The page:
CRITERION has released "SANJURO," on blu-ray. "SAJURO" marks the rare "sequel" that Kurosawa agreed to make. Toshiro Mifune is also back in his role as Sanjuro, albeit, with a different last name. Kurosawa has crafted the film with a very different atmosphere to "YOJIMBO." While there's plenty of sword-fighting and some humor, "SANJURO" feels more matter-of-fact in tone, and the various killings are all part of a retribution for what's already been done. While "YOJIMBO" has been remade in various American films, "SANJURO" is the one that Eastwood seems to have been more influenced by. The main character has his flaws, but does what he feels is right, and the audience sides with him, regardless of whom he is taking on, sometimes with a fervor. Kurosawa, again, enjoys using subtext, and there's a fair share of that here, and it's intelligently handled, never feeling heavy-handed.
Visually, while different than "YOJIMBO," it's just as stunning. Masaru Sato's score does for "SANJURO" and its atmosphere, what Morricone did for Eastwood's westerns. "SANJURO" is a classic!
CRITERION has provided the correct 2.35:1 aspect ratio for this AVC MPEG-4 encoded 1080p blu-ray. The black&white imagery is flawlessly presented, aided by impressive contrast. Detail will also impress the most distinguishing observer. It's amazing and demonstrates just how impressive a black&white image can be when handled correctly on blu-ray. None of the noise noticeable on previous dvd versions, appears here.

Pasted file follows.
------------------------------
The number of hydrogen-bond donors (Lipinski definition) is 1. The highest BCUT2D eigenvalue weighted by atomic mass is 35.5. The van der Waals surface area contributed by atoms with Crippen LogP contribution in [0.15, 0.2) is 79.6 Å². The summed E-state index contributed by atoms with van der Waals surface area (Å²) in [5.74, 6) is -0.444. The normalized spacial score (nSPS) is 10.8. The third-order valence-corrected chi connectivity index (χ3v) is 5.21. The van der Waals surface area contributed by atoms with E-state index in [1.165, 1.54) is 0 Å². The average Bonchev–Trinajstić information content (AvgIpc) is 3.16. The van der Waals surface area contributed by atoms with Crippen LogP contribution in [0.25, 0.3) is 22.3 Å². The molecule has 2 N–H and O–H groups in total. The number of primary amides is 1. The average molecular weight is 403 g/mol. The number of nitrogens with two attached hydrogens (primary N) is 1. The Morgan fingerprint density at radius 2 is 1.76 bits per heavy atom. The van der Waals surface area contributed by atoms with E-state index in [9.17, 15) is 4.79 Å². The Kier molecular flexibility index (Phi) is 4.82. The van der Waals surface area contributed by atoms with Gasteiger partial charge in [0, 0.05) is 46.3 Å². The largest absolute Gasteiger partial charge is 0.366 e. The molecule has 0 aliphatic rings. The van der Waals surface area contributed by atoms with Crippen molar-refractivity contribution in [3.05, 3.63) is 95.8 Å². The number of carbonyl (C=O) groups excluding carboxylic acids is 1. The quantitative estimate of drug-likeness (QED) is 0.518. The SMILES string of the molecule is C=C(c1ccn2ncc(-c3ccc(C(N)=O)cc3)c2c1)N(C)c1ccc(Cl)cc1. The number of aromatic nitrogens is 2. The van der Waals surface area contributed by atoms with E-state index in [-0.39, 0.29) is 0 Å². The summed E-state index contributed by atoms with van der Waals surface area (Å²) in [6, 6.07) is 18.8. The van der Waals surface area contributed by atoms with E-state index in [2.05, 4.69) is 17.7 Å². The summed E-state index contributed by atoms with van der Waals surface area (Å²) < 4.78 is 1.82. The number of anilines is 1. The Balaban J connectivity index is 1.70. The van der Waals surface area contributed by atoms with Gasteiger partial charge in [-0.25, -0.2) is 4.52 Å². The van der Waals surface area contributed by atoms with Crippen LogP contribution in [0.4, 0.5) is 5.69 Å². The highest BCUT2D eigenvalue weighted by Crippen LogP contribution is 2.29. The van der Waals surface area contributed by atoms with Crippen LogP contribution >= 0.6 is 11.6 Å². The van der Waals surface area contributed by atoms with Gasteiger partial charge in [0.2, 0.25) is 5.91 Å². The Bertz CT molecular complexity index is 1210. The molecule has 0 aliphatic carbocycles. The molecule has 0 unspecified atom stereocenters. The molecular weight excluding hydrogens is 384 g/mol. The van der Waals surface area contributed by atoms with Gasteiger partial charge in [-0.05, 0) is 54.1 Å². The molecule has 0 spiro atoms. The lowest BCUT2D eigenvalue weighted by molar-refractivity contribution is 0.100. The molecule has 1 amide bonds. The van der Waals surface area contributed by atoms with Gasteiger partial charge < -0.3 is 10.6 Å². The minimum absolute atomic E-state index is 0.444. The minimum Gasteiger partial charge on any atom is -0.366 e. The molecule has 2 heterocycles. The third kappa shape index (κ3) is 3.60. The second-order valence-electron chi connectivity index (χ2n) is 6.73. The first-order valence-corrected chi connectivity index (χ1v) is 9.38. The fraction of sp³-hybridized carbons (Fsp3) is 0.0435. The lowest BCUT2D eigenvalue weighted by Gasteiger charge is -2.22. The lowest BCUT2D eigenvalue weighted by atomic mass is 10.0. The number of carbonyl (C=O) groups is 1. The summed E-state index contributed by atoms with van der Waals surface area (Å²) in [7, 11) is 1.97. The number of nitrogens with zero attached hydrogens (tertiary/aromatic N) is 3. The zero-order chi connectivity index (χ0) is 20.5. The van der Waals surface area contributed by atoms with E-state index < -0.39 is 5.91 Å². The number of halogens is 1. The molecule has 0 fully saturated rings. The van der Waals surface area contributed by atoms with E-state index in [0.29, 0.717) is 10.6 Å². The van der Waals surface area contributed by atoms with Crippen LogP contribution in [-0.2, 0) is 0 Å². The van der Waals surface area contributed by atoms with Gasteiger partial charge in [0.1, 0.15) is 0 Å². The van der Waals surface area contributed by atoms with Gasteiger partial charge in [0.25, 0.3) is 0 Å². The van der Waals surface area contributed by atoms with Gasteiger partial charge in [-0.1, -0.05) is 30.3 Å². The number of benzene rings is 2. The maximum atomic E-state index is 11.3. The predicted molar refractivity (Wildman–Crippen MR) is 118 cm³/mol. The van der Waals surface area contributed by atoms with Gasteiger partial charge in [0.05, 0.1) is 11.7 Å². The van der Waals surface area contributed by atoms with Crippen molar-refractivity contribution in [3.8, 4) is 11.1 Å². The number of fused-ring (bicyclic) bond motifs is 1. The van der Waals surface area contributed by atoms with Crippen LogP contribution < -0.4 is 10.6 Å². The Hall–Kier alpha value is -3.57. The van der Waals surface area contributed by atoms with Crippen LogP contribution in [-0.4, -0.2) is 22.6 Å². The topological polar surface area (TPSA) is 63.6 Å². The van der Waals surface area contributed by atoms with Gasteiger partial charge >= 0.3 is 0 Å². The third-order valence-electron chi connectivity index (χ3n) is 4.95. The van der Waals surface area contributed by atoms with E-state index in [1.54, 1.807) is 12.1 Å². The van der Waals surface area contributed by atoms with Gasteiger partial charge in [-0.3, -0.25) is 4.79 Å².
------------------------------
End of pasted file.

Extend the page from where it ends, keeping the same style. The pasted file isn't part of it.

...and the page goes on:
CRITERION has provided a Japanese DTS-HD MA 3.0 mix and LPCM 1.0 mix. While purists will prefer the LPCM mix, The reencoded 3.0 mix offers a surprisingly engaging experience, without every feeling manufactured. Separation, while limited, feels natural. It's a great mix!
CRITERION has added some fine extras with this release. A documentary, over 30 minutes long, "AKIRA KUROSAWA: IT IS WONDERFUL TO CREATE," explores the making of "SANJURO." 1080i.
An audio commentary with film expert, Stephen Price, may feel a bit too stodgy for some, but aspiring film scholars and fans of the great director, will appreciate the insight offered.
Stills, a teaser and theatrical trailer, are also included, along with a great illustrated booklet.